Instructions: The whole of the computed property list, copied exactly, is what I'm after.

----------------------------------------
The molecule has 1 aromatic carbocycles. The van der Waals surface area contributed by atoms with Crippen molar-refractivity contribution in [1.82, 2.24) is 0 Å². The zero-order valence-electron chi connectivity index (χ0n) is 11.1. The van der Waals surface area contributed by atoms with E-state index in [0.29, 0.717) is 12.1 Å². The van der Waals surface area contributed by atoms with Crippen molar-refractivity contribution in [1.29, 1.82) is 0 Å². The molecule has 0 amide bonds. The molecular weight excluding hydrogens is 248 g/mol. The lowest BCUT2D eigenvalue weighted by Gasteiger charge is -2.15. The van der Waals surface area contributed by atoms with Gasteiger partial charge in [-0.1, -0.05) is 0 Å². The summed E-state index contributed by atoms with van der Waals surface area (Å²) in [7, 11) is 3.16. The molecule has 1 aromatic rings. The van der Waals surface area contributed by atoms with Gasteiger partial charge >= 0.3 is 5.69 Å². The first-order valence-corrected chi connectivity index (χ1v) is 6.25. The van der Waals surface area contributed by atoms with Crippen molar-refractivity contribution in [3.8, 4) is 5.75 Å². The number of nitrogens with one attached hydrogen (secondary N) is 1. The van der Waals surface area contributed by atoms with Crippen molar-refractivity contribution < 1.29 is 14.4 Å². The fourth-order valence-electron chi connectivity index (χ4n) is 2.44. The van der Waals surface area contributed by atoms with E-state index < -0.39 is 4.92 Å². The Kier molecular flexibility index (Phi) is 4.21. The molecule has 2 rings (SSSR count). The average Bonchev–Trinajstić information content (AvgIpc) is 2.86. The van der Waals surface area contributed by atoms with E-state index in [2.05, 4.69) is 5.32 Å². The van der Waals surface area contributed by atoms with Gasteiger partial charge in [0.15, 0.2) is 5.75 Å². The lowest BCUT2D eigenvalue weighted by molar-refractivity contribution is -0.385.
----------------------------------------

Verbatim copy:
The molecule has 1 aromatic carbocycles. The van der Waals surface area contributed by atoms with Crippen molar-refractivity contribution in [1.82, 2.24) is 0 Å². The zero-order valence-electron chi connectivity index (χ0n) is 11.1. The van der Waals surface area contributed by atoms with E-state index in [0.29, 0.717) is 12.1 Å². The van der Waals surface area contributed by atoms with Crippen molar-refractivity contribution in [1.29, 1.82) is 0 Å². The molecule has 0 amide bonds. The molecular weight excluding hydrogens is 248 g/mol. The lowest BCUT2D eigenvalue weighted by Gasteiger charge is -2.15. The van der Waals surface area contributed by atoms with Gasteiger partial charge in [-0.1, -0.05) is 0 Å². The summed E-state index contributed by atoms with van der Waals surface area (Å²) in [7, 11) is 3.16. The molecule has 1 aromatic rings. The van der Waals surface area contributed by atoms with Gasteiger partial charge >= 0.3 is 5.69 Å². The first-order valence-corrected chi connectivity index (χ1v) is 6.25. The van der Waals surface area contributed by atoms with Crippen molar-refractivity contribution in [3.8, 4) is 5.75 Å². The number of nitrogens with one attached hydrogen (secondary N) is 1. The van der Waals surface area contributed by atoms with Crippen molar-refractivity contribution < 1.29 is 14.4 Å². The fourth-order valence-electron chi connectivity index (χ4n) is 2.44. The van der Waals surface area contributed by atoms with E-state index < -0.39 is 4.92 Å². The Kier molecular flexibility index (Phi) is 4.21. The molecule has 2 rings (SSSR count). The average Bonchev–Trinajstić information content (AvgIpc) is 2.86. The van der Waals surface area contributed by atoms with E-state index in [2.05, 4.69) is 5.32 Å². The van der Waals surface area contributed by atoms with Gasteiger partial charge in [0.15, 0.2) is 5.75 Å². The lowest BCUT2D eigenvalue weighted by molar-refractivity contribution is -0.385.